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Sacred treasure found in San Casciano Roman baths

'Only site like it in the Mediterranean' - archaeologist Tabolli

·(by Silvia Lambertucci) (ANSA) - SAN CASCIANO (SIENA) - 4 AUG - Pools bubbling with hot, therapeutic water with breath-taking scenery featuring sharp changes of altitude, terraces that merge into the greenery, fountains, colonnades and water features - thermal bath tourism is still important for San Casciano dei Bagni, a small Tuscan hamlet in the province of Siena.
    Archaeologists have been working here at the ancient site for three years on a dig that had already made news with the discovery at of a large pool, votive objects, altars dedicated to the gods, a stunning bas relief with the image of a big bull and a splendid bronze putto, a masterpiece of the Hellenistic period.
    But the real surprise, revealed to ANSA by archaeologist Jacopo Tabolli with a sneak preview, has arrived over the last few weeks with the discovery of the real size of the sanctuary here that belonged to the Etruscans and was renovated by the ancient Romans in the early centuries of the Empire to make it more lavish and monumental.
    It was such an exceptional place that the mint was ordered to produce a trove of shiny coins made of silver, orichalcum and bronze, perhaps for the emperor's own offerings to honour the gods tasked with watching over his health and that of the many noble Romans ready to travel to this sacred site.
    "It's a site without equal in Italy or in the ancient Mediterranean," said Tabolli with visible excitement.
    Tabolli teaches at Siena's University for Foreigners and since the off he has been leading the project organized by the local council on behalf of the culture ministry, together with Excavation Director Emanuele Mariotti, Ada Salvi of the Superintendency and several Italian and international universities.
    "It's an exceptional discovery because of the size of the area of the sanctuary, which is much larger than we could have imagined, with several holy buildings, altars, pools," he explained.
    The images from above, with the succession of marble, various structures and pools of every shape and size emerging from the dirt, are thrilling.
    But what is also astonishing is the quality and rarity of the objects to have emerged from the dig in recent weeks.
    Tabolli said that perhaps the most important is an amazing bronze womb that dates back to the years between the end of the Roman Republic and the start of the Roman Empire.
    "Terracotta wombs are often found in Etruscan and Roman temples devoted to fertility; bronze ones are extremely rare," the professor explained.
    Despite the boiling hot temperatures, the adrenaline level at the site has been high every day, he explained, with discoveries being made constantly.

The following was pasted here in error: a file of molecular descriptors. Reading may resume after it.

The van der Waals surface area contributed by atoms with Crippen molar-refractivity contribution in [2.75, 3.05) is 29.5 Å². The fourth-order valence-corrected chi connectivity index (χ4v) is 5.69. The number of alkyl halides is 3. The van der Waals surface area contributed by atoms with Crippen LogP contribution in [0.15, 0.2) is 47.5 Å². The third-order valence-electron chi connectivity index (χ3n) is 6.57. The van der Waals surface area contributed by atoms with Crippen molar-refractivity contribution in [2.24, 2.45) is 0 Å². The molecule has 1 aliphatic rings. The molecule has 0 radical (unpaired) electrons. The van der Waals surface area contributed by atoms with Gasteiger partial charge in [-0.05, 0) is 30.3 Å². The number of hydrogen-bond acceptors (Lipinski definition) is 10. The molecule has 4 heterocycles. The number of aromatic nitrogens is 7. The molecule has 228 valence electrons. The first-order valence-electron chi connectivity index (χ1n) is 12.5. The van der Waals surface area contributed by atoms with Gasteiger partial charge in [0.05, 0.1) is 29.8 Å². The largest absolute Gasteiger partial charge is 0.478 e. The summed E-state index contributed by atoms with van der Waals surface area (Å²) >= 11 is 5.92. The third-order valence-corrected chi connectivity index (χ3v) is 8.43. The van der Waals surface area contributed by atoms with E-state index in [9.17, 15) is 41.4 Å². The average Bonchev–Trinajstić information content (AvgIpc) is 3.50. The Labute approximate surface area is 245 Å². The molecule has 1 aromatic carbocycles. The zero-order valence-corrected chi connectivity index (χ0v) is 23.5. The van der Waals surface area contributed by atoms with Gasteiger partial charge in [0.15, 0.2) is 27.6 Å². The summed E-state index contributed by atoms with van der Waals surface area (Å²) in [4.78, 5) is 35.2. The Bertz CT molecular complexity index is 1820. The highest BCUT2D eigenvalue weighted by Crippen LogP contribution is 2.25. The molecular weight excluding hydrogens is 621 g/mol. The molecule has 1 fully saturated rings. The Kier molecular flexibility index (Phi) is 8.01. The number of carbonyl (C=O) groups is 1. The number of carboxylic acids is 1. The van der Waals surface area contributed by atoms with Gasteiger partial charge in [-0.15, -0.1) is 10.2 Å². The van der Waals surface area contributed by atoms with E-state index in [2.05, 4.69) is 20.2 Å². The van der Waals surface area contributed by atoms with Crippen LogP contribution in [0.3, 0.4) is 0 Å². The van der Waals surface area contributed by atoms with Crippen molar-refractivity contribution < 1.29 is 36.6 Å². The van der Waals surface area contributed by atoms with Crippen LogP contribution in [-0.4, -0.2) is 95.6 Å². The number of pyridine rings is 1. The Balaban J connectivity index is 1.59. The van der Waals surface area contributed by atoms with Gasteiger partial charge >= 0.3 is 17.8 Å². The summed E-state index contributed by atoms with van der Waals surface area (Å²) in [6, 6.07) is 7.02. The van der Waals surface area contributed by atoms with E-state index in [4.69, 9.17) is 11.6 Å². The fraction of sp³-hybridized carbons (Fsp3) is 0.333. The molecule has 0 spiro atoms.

These went from a remarkable bronze ear from the earliest years of the Empire that a man named Aulus Nonnius had dedicated to the gods for a recovery from illness, to a leg and even a very rare penis, again in bronze.
    That is without counting "over 3,000 freshly minted coins" as documented by Salerno University expert Giacomo Pardini.
    "These left the Rome mint and were immediately taken to San Casciano to honour the sacred nature of the place and, very probably, its founding monuments," said Tabolli.
    These wonders are in addition to the splendid altars sculpted into local travertine.
    The work done in this latest excavation campaign, the seventh, which, as usual proceeded with the involvement of hordes of students, shed new light on some periods in the history of this incredible sanctuary, which was also frequented in the age of the Medici.
    Indeed, Federico Borromeo - that's right, the cardinal who featured in Alessandro Manzoni's The Betrothed - came here twice, in 1600 and 1601, to treat a painful and mysterious 'cheek ache'.
    "We are recovering that remains of the colonnade built in the 16th century by the Medici," said the archaeologist, explaining that they moved the thermal centre to the Fonteverde area, two kilometres from the ancient sanctuary.
    Evidence has also been found of a dramatic collapse in the area of the area of the Big Bath (Bagno Grande) in the final years of the 3rd century DC, when the ground opened up to a sinkhole that was over two metres deep and brought down almost everything - pools, buildings, colonnades.
    The Romans tried to fix the disaster, with a massive, painstaking restoration, and the devastation was interpreted as a 'prodigium', a signal sent from the gods.
    "In the heart of the sinkhole they erected a new altar and they build a new, small pool over e rubble with steps to make it easier to get into," he said.
    This determination is testament to the appeal of a place that has been loved and frequented for over 2,000 years.
    And with excavations resuming in the autumn, it could have many more surprises in store. (ANSA).
   

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